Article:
This chart is designed to place different types of companies side by side so you can see the benefits and drawbacks of each type of company!
Questions to ask..
Sole Proprietorship (not incorporated) – Did you know if you are a Sole Proprietorship (not an LLC, S-corp or C-corp) you can be held personally liable for what happens in your business? Even if you have an Employer Identification Number (EIN) also known as Tax Identification Number? This means, if your company is sued for any reason, all of your personal assets including bank accounts, cars, houses, personal jewelry, etc. all come into play and can be taken from you.
S and C Corporations – Did you know that if you have an S or C Corporation you required by law to have more than one individual assigned as corporate officers (e.g. one person cannot be the President, Secretary and Treasurer)? Stockholders/Shareholders must elect the directors who manage the business. The company must hold annual meetings, Board of Director Meetings, and Stockholder/Shareholder meetings and keep meetings of those meetings. In many cases the corporation is subject to double taxation. And, if additional capital is needed, it must be done by selling additional stock which have to be approved by the Board and Stockholders.
Limited Liability Companies (LLC's) – Did you know that an LLC gives you the same legal protection as an S and C Corporation? Your company is a separate entity from the owners as individuals. This protects your personal assets if the company is sued. You have the same great pass-through taxation benefits as a sole proprietorship. You have none of the restrictive aspects of the S or C Corps. No annual board, no minutes, and if your company temporarily of permanently needs money, no stock has to be issued! In my opinion, the LLC in most cases is the be best structure for a company, whether small or large.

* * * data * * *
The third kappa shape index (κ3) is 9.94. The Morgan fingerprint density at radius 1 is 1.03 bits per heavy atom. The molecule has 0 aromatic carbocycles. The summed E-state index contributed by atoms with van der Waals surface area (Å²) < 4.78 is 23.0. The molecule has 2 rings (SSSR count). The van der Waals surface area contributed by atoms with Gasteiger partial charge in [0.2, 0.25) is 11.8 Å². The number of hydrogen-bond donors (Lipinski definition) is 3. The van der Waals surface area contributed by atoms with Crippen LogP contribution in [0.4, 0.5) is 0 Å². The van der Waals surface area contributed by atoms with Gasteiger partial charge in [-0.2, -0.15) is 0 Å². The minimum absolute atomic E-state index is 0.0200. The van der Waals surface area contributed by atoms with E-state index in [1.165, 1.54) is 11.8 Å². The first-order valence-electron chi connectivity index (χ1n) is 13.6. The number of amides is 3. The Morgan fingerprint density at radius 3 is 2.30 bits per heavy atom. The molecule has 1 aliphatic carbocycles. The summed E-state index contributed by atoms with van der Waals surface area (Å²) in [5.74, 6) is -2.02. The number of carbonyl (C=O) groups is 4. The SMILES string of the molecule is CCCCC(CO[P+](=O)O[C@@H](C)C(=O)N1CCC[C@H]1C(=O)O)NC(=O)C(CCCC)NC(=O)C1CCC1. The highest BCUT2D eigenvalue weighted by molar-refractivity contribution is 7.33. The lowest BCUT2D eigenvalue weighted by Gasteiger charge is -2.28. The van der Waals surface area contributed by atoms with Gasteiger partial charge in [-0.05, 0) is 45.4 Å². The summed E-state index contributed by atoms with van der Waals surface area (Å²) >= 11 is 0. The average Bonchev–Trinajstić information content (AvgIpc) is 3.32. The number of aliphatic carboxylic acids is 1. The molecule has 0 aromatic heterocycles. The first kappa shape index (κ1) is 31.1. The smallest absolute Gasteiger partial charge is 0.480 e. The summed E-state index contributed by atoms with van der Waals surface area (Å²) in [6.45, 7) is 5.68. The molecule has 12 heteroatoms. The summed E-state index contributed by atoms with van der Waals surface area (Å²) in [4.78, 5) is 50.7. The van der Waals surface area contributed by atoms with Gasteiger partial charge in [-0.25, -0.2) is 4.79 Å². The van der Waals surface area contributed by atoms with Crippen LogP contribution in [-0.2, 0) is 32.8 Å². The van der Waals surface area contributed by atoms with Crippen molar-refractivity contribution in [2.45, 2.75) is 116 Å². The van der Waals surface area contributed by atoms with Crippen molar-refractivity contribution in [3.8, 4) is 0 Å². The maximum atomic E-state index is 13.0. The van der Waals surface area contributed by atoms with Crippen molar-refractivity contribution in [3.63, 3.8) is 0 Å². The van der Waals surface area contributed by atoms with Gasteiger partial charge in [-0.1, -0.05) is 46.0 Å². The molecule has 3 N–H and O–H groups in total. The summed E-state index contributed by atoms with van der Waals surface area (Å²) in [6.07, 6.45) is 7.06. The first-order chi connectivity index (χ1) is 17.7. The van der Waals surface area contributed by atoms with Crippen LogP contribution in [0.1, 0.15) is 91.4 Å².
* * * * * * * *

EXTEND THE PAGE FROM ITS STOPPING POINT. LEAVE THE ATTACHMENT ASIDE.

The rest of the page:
Two important notes:
1. No matter what corporate structure you are, do not mingle your personal/household expenses in your company's bank accounts. In other words, do not buy personal items or pay personal bills through your company. If you do this, you will "Pierce The Corporate Veil" which means you will open yourself up to be sued personally and if you are ever audited by the IRS, they will automatically delve into your personal bank accounts. I can't stress this fact enough because I see it every day by big and small companies. If you are a S or C corporation, you must take the money out of the company in the form of wages, distributions, guaranteed payments or dividends. If you are an LLC, it is simpler because you just take equity out.
2. The second note is that I know this blog came across as an LLC being my preference, and I have to admit that it is my preference in almost every situation. The three main arguments I hear are, "I'm too large to be an LLC", of "My accountant said I shouldn't be an LLC", and "My attorney said I will not be protected". If my opinion is not good enough, keep this in mind…
The largest accounting firms in the country are LLC's (most have woken up and converted within the last 15 years). The largest is PriceWaterhouseCooper LLC which has more than 150,000 employees and did $34 Billion dollars in revenue in tax year 2014.
The 50 largest law firms in America comprising 66,340 attorneys, plus administrative staff, are LLC's or Limited Liability Partnerships (Equivalent to an multiple member LLC, but used mostly by the legal profession).
I know you trust your attorney or current CPA (or bookkeeper in most instances), but it might be time to evaluate the accuracy of the information you are getting.
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